Article written for Total Football magazine.
On October 6, defending champions Scotland started their bid to retain the World Cup and win it for an unprecedented third time.
You might need to read that sentence again, don’t worry I’ll wait…
Yes, you did read it correctly. Scotland won the World Cup but it’s a tournament with a difference, all the players are homeless.
Homeless World Cup
The Homeless World Cup is in its tenth year and was created to bring together homeless organisations to raise awareness of the global situation.
The ethos is that football is used as a mechanism to bring homeless people together when normally they isolate themselves and live on the fringes of their families, their communities and society as a whole.
Becoming a team player gives them confidence, a chance to socialise and an overall sense of purpose.
The organisation’s that run and fund the teams appearing in the Mexico World Cup also provide advocacy services to get the players help with any issues they need to change their lives for the better.
One of the most successful homeless football organisations is Street Soccer Scotland.
David Duke, the founder of Street Soccer Scotland, knows what impact football can have on the homeless community as he lived on the streets of Glasgow himself.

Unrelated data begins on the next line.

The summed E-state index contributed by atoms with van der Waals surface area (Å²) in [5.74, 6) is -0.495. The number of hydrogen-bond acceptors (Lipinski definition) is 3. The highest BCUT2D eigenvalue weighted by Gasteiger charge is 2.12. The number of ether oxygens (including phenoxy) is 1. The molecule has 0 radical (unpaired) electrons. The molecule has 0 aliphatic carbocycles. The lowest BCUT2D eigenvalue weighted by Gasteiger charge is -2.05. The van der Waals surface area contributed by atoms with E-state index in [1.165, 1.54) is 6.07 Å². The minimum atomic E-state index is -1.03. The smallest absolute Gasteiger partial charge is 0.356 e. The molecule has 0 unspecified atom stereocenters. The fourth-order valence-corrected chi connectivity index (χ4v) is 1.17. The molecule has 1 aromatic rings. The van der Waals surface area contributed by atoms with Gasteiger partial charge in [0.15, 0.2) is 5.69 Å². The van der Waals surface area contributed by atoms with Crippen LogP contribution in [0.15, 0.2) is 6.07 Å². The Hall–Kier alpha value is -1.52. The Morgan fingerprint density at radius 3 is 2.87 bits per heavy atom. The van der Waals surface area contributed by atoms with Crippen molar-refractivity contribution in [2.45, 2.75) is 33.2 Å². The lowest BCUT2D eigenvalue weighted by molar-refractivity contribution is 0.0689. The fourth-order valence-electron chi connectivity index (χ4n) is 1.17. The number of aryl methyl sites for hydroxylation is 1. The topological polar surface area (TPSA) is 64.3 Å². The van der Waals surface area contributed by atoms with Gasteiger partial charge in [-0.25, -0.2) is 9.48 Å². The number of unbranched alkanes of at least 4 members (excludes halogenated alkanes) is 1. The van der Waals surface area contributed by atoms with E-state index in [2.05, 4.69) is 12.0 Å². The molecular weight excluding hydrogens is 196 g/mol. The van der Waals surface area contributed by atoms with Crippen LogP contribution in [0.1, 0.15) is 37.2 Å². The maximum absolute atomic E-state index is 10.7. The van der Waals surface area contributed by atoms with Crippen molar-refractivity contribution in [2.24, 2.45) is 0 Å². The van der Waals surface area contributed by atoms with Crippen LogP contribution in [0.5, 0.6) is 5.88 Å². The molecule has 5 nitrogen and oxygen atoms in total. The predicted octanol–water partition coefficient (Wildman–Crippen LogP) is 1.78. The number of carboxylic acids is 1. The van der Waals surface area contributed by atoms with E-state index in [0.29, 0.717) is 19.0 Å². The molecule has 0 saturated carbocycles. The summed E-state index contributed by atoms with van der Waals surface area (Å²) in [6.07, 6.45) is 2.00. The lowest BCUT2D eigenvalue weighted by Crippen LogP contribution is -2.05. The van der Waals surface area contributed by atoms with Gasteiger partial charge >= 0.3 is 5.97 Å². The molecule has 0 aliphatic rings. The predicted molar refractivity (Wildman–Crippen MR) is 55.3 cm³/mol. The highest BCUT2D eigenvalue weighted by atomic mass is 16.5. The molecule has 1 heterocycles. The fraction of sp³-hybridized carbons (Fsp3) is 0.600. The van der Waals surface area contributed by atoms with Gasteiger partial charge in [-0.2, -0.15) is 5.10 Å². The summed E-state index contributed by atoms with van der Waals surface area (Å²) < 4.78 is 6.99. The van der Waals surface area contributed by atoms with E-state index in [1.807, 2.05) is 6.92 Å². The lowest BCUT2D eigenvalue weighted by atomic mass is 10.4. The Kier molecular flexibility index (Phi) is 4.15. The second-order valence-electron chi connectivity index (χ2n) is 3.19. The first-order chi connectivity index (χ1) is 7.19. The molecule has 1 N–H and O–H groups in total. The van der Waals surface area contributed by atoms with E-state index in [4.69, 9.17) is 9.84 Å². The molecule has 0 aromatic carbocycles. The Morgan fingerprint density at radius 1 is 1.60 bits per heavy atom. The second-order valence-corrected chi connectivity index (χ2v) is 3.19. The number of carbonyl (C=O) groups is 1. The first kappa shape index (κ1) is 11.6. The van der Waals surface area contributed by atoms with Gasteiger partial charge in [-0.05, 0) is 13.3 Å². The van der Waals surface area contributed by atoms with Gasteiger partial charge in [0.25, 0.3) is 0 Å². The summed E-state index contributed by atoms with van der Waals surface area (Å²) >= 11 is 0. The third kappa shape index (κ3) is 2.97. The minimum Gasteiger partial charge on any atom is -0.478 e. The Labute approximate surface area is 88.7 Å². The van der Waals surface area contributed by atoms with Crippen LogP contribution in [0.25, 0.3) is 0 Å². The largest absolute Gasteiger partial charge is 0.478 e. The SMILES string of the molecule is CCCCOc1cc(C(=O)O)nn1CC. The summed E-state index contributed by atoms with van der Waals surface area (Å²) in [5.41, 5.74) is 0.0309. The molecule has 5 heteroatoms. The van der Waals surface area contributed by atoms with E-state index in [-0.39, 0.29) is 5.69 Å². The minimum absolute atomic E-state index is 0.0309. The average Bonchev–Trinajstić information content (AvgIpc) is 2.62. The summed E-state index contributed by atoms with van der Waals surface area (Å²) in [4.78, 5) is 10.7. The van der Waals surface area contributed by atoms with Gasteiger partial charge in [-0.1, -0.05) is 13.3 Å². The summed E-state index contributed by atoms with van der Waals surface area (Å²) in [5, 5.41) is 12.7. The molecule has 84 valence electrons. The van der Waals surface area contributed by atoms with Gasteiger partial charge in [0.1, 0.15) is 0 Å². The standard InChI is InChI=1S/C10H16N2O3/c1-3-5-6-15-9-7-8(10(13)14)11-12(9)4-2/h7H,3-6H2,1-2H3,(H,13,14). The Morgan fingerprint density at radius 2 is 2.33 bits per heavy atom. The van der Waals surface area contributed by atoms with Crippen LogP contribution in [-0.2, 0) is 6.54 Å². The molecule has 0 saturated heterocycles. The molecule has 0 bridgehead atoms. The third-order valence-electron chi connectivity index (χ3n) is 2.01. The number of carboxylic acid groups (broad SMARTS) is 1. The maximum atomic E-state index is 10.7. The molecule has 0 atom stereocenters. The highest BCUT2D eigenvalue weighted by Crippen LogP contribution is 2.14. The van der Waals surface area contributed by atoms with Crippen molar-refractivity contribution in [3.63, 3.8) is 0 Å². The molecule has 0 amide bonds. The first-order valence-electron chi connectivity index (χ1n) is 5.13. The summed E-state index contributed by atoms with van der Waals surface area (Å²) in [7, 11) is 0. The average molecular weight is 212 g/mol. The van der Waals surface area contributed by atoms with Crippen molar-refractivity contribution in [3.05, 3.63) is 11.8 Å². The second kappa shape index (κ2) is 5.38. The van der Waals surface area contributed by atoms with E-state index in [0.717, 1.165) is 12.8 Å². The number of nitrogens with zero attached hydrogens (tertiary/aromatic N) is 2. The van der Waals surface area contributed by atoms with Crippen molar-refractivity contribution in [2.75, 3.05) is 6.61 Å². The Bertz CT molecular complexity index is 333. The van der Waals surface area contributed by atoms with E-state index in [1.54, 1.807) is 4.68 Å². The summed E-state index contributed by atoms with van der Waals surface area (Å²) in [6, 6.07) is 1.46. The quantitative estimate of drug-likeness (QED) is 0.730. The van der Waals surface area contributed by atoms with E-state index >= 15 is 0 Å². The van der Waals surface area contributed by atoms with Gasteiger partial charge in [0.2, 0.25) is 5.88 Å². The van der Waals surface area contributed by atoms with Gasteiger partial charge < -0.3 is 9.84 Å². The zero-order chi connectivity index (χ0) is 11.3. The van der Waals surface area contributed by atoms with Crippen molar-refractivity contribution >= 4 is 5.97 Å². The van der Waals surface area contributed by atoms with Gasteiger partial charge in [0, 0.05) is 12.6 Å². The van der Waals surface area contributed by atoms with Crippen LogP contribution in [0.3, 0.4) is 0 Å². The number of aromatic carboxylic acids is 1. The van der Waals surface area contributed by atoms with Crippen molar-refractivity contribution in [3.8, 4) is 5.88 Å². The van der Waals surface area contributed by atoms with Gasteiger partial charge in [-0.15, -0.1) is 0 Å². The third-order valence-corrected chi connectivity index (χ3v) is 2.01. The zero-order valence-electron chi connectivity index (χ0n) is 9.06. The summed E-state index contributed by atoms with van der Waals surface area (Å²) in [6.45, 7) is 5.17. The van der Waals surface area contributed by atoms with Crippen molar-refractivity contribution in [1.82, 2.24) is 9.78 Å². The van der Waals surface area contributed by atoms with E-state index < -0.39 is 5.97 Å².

In 2003, David visited a young person’s support centre that led him to play in the Scotland squad at the Homeless World Cup.
Realising its potential for helping people in his situation, Duke founded Street Soccer Scotland six years later.
Now it is one of the most successful social exclusion projects in the country.
Most participants through the scheme go onto college and some continue coaching football, using the skills and training they receive.
With words of encouragement from Sir Alex Ferguson and Walter Smith and a final training session with ex Scotland keeper Andy Goram, the reigning world champions were in confident mood when they landed in Mexico.
Players James Noble, John Russell, Sallah Mboob, Jay Thomson, Liam Lang, Jonathan Lawrence, Ross Alexander and Mark Stack were all selected through national trials.
Like most of the players, captain Mark Stack was an addict for 18 years and even spent time in prison. Now after help from Street Soccer Scotland, Mark led his country out against Lithuania.
The match was tight, finishing 5-5, but unfortunately Lithuania beat Scotland 6-5 on penalties.
The Scots then lost 6-5 to Indonesia on day two, but they still have tio play Peru, Greece and India in the group stages.
Avert your eyes if you are England fan. They lost 15-1 to Brazil in their opening fixture before suffering a 10-0 defeat to hosts Mexico.
The English result was slightly better than the USA who lost 20-0 to Mexico.
It is important to remember that the Homeless World Cup isn’t about the results or the goal deficits, it is about the hope that it gives to the players who have lost their way in the past but found a route to Mexico and a better future.